House Committee on Education and the Workforce Democrats

U.S. Education Secretary Arne Duncan says NCAA basketball teams that are not on track to graduate at least half of their players should not be allowed to compete in the NCAA Tournament.

Duncan used to play basketball himself. He says his personal experience is what is driving his call for the measures.

Duncan wrote an op-ed piece in the Washington Post:

As a kid on the South Side of Chicago who loved basketball, I got to see the best and the worst of college sports. I spent time on the court with inner-city players who had been used and dumped by their universities. When the ball stopped bouncing, they struggled to find work and had difficult lives. Some died early. The dividing line for success was between those who went to college and got their degrees, and those who did not. If a team fails to graduate even half of its players, how serious are the institution and coach about preparing their student-athletes for life?

Duncan wrote that 10 men's teams in the NCAA basketball tournament are not on track to graduate more than half their players.

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On Monday I drove a couple hours to see a high school basketball game in Vicksburg, Michigan – about 20 minutes south of Kalamazoo.  The Class C regional semi-final pitted Schoolcraft against Fennville.  Both schools were undefeated – but that wasn’t why I was going.

Two weeks ago Fennville lost its star center, Wes Leonard, just minutes after the last regular season contest. Leonard had made the game winning shot, and the Fennville fans rushed the court and hoisted their hero onto their shoulders.

Then, just seconds later, the truly unthinkable happened: Wes Leonard’s enlarged heart gave out, and he collapsed, right on the court.  Before midnight, the town pastor emerged from the hospital to tell the crowd Wes Leonard had died.

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President Obama orders review of U.S. Nuclear Power Plants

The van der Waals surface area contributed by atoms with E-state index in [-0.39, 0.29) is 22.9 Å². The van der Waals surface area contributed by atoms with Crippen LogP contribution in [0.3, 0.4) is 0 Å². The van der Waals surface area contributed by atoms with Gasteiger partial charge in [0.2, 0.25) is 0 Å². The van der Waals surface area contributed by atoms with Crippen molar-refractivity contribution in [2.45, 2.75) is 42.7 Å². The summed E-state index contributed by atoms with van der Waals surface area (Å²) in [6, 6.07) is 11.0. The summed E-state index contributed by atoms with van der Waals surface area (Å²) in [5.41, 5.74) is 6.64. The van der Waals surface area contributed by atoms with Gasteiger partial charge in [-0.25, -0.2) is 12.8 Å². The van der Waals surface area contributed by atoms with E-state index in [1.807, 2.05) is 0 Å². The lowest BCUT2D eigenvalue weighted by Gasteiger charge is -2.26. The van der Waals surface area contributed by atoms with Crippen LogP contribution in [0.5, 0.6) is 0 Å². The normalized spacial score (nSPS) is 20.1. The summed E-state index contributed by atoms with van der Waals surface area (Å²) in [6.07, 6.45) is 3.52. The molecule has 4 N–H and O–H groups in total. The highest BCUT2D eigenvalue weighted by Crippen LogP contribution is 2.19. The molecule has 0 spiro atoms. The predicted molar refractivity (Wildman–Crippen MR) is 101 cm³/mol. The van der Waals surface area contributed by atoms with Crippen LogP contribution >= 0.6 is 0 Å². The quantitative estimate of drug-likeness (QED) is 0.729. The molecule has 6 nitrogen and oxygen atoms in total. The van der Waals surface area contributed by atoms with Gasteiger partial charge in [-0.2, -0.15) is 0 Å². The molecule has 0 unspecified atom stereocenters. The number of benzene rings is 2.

In light of the unfolding crisis at the crippled nuclear reactors in Japan, U.S. officials say they will review the safety of the 104 nuclear reactors in the U.S.  There are four nuclear reactors operating in Michigan (Fermi 2, Palisades, and D.C. Cook Unit 1 and Unit 2).

From the Associated Press:

The Nuclear Regulatory Commission will conduct a "comprehensive review" of the safety of all U.S. nuclear plants following what U.S. officials are calling the dangerous and complicated situation at Japan's damaged Fukushima Dai-ichi reactors.

President Barack Obama took the rare step and called upon the independent commission to conduct the review.

"When we see a crisis like the one in Japan, we have a responsibility to learn from this event and to draw from those lessons to ensure the safety and security of our people," Obama said Thursday.

The nuclear industry agreed a review is a good idea. Anthony Pietrangelo of the Nuclear Energy Institute said they will look at the events that unfolded in Japan and "we will learn from them, we will get that operating experience, we will apply it and try to make our units even safer than they are today."

GM Halts Production at truck plant after parts shortage from Japan

Tremors are being felt in the auto industry after the Japanese earthquake.

From the Associated Press:

A shortage of parts from Japan will force General Motors Co. to halt production at its pickup plant in Shreveport, La., next week, the company said Thursday.

It's the first time a U.S.-based automaker will stop production in North America over parts shortages caused by the earthquake and tsunami in Japan. Toyota Motor Co. and Subaru have already slowed North American production to conserve parts that they normally import from that nation.